I used to follow a blogger who went onto become quite famous in the self-help industry.
I fell in love with stories she shared about breaking away from “what no longer served” her.
Reading that blog led me to look for similar people and stories.
Any time I read about someone who was quitting their job, closing their business, or moving to another country, I felt excited.
I hungered for people who were making big changes and taking huge leaps of faith.
I got a rush when I heard that someone was no longer taking clients. Or when they were going on sabbatical.
There is something exciting about the idea of breaking free and starting fresh.
I notice that I crave these kinds of stories when I’m craving change.
What we look for in the world to influence us is often a reflection of what we need to experience for ourselves.
We live in an intensely goal-oriented society. We learn a lot about aim and achievement. But we lack lessons in boredom, fatigue, and...
What do you when you lose a tarot card from a favourite deck?
I personally haven’t lost a card (yet).
But I also take steps to prevent cards from straying when I’m out doing readings at parties, events, or shops:
But if something happens and a card gets lost?
Here are some options:
First, make sure the card is truly lost. I am a clumsy shuffler and have had cards end up under the couch, slide under my laptop, or flip well...
At my last day job, I worked with a woman who would sometimes pause our conversations and say, "I know it’s off-topic, but can I talk about your tattoos for a second?"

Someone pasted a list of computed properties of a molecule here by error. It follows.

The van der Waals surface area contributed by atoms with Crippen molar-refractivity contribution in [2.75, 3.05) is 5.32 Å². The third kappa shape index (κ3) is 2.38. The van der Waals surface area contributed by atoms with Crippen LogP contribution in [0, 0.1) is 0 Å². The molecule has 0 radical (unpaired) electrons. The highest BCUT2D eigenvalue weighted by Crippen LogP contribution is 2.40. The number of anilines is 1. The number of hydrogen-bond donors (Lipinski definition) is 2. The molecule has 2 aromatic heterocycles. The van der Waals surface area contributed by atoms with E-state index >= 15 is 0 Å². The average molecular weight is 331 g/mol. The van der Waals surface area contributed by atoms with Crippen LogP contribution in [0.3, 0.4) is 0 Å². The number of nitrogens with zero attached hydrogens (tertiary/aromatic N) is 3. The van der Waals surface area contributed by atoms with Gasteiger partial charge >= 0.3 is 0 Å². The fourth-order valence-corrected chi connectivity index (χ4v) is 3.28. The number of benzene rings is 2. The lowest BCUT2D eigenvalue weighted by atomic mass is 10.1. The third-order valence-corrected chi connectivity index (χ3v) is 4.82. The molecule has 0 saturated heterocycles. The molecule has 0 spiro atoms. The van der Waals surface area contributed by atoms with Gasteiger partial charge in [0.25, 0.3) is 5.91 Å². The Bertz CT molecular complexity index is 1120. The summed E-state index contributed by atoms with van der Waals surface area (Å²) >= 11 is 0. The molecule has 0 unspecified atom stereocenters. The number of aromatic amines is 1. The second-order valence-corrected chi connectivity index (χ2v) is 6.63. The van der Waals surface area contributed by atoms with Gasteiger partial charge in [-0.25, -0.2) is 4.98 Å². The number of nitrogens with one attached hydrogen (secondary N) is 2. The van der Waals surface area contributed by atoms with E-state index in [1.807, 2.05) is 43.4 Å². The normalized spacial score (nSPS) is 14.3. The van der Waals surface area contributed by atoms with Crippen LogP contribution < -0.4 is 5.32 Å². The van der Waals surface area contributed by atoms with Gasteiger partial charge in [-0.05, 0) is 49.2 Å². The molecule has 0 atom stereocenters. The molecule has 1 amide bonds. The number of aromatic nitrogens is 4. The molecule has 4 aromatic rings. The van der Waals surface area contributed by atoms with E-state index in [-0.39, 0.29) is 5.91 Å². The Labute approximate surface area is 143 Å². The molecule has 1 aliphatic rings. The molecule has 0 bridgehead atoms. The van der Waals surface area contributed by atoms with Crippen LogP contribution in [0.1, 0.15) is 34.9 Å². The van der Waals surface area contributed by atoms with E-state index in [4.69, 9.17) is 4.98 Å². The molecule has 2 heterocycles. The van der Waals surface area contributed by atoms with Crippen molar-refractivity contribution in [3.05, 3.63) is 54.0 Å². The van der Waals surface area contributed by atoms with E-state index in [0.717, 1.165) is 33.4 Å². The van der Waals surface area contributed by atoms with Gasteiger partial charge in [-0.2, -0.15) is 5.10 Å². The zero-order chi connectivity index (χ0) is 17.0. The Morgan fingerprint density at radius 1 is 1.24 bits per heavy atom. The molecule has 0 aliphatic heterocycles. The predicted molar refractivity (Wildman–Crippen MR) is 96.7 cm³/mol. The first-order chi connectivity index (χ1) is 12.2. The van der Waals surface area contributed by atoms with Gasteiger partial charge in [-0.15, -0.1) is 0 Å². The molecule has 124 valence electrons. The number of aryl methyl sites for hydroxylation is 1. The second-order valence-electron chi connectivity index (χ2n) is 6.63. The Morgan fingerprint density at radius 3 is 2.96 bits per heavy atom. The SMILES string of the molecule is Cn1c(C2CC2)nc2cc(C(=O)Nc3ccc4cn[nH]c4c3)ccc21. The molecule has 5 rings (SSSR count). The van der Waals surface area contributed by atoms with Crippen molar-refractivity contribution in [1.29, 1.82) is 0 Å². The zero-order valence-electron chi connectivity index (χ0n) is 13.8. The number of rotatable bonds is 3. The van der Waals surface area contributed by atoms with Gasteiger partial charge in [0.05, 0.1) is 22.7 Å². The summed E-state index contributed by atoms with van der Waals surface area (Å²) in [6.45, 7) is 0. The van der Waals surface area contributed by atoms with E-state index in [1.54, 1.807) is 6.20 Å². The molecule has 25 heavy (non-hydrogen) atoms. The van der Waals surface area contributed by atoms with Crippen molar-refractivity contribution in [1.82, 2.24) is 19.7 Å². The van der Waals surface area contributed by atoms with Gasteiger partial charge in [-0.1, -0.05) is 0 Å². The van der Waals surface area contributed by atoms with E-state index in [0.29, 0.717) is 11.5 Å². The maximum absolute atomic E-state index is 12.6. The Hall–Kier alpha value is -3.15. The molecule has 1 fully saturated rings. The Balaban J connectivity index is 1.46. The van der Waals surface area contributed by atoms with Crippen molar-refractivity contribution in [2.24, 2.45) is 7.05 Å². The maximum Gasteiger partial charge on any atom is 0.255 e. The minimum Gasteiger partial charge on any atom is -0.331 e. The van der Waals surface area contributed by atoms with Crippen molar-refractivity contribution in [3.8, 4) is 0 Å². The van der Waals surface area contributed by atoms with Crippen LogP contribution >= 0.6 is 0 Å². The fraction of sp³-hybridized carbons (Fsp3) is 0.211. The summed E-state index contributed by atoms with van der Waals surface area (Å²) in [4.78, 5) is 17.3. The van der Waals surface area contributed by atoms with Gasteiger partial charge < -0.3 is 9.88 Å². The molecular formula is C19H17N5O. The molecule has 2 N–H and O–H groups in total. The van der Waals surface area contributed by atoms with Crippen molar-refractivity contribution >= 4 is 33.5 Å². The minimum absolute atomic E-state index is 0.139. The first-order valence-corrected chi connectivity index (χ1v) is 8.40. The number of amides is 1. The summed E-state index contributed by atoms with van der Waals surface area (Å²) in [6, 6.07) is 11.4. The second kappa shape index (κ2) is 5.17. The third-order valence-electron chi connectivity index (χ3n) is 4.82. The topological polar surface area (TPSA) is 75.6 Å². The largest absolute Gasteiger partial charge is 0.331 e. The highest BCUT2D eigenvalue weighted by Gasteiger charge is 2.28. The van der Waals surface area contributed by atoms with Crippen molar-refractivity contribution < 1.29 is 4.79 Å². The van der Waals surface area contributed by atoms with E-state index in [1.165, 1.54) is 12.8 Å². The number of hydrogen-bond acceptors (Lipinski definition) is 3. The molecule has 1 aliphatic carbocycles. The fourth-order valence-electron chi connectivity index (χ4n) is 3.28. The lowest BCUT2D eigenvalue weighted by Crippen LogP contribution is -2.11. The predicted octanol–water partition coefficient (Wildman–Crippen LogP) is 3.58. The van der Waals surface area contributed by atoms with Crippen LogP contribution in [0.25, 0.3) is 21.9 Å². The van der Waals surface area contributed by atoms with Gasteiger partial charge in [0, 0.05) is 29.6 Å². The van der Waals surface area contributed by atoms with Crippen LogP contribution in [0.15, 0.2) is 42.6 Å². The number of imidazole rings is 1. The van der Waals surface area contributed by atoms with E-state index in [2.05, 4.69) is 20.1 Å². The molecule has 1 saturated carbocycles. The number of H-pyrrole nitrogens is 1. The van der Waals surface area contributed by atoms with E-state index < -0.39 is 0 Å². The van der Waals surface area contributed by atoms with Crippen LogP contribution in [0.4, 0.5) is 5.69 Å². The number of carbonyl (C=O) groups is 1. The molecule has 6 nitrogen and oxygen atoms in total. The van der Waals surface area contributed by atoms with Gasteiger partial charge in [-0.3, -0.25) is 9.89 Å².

"Sure," I would say. I’ve been getting tattooed for over 20 years. People often have questions.
One day, my colleague finally told me why she was so curious about them. "I really want to get the name of my son tattooed right here," she said, pointing to a spot on her wrist. "But I’m afraid it will hold me back if I ever want to move up in my career."
"It sounds like you’re making decisions for people you haven’t even met yet," I said. "And maybe you never will. Who knows where you’ll be working, or who you’ll be working with? They might not mind."
Though I could relate to her worries. After all, this story isn’t really about tattoos.
It’s about the ways fear of judgement and lack of acceptance erodes joy, confidence, and self-expression.
It’s about the ways we...
What is the point of reading tarot?
Whenever I explain to someone that I believe the future is yet to be created, a question predictably follows:
"Then what’s the point of reading tarot?"
I get where the question is coming from: So many people assume tarot is all about future-telling.
So explain that I read tarot because the cards are a tapestry of possibility. A reading gives you the chance to draw a map of your potential.
I read tarot because it lays out the ideas, thoughts, and feelings that are bouncing around within your head and heart and allows you to get a clearer perspective on what it all means.
I read tarot because it’s an opportunity to sit down with yourself and ask, "What do I really want to make happen right now?"
I read tarot because it gives you the freedom to be yourself by validating your feelings, instincts, and ideas.
There’s a reason why I don’t believe that the future is neatly mapped out for you: If it was, why would you need to make any...
Sometimes reading tarot can feel frustrating.
You might get cards that don’t seem to fit the question, or see something you didn’t expect to come up.
And readings can also feel like they’re just not hitting the right points to feel productive.
When I got my first tarot reading in the late `90s, I was amazed at how helpful it was.
And I held onto a lot of the information I received that day. It became important to me, and
gave me hope for the future.
Which is what I set out to do when I started reading tarot for others.
I do this work to help other people, first and foremost.
And I’m sure you do, too.